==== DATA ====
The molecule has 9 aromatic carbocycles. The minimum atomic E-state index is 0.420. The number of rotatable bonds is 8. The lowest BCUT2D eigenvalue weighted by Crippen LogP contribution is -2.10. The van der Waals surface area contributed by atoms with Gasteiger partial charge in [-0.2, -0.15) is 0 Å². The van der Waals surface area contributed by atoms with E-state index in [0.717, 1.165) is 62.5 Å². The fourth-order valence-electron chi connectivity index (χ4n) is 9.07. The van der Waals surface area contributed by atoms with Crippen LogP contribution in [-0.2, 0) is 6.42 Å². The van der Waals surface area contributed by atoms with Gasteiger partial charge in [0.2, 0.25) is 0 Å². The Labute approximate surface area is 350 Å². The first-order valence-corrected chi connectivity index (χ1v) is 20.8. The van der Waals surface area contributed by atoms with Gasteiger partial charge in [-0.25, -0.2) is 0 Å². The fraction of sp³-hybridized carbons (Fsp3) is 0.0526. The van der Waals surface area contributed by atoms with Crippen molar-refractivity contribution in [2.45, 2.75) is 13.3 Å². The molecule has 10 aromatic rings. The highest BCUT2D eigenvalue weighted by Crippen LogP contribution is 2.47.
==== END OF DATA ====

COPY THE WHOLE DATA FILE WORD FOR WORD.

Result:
The molecule has 9 aromatic carbocycles. The minimum atomic E-state index is 0.420. The number of rotatable bonds is 8. The lowest BCUT2D eigenvalue weighted by Crippen LogP contribution is -2.10. The van der Waals surface area contributed by atoms with Gasteiger partial charge in [-0.2, -0.15) is 0 Å². The van der Waals surface area contributed by atoms with E-state index in [0.717, 1.165) is 62.5 Å². The fourth-order valence-electron chi connectivity index (χ4n) is 9.07. The van der Waals surface area contributed by atoms with Crippen LogP contribution in [-0.2, 0) is 6.42 Å². The van der Waals surface area contributed by atoms with Gasteiger partial charge in [0.2, 0.25) is 0 Å². The Labute approximate surface area is 350 Å². The first-order valence-corrected chi connectivity index (χ1v) is 20.8. The van der Waals surface area contributed by atoms with Gasteiger partial charge in [-0.25, -0.2) is 0 Å². The fraction of sp³-hybridized carbons (Fsp3) is 0.0526. The van der Waals surface area contributed by atoms with Crippen molar-refractivity contribution in [2.45, 2.75) is 13.3 Å². The molecule has 10 aromatic rings. The highest BCUT2D eigenvalue weighted by Crippen LogP contribution is 2.47.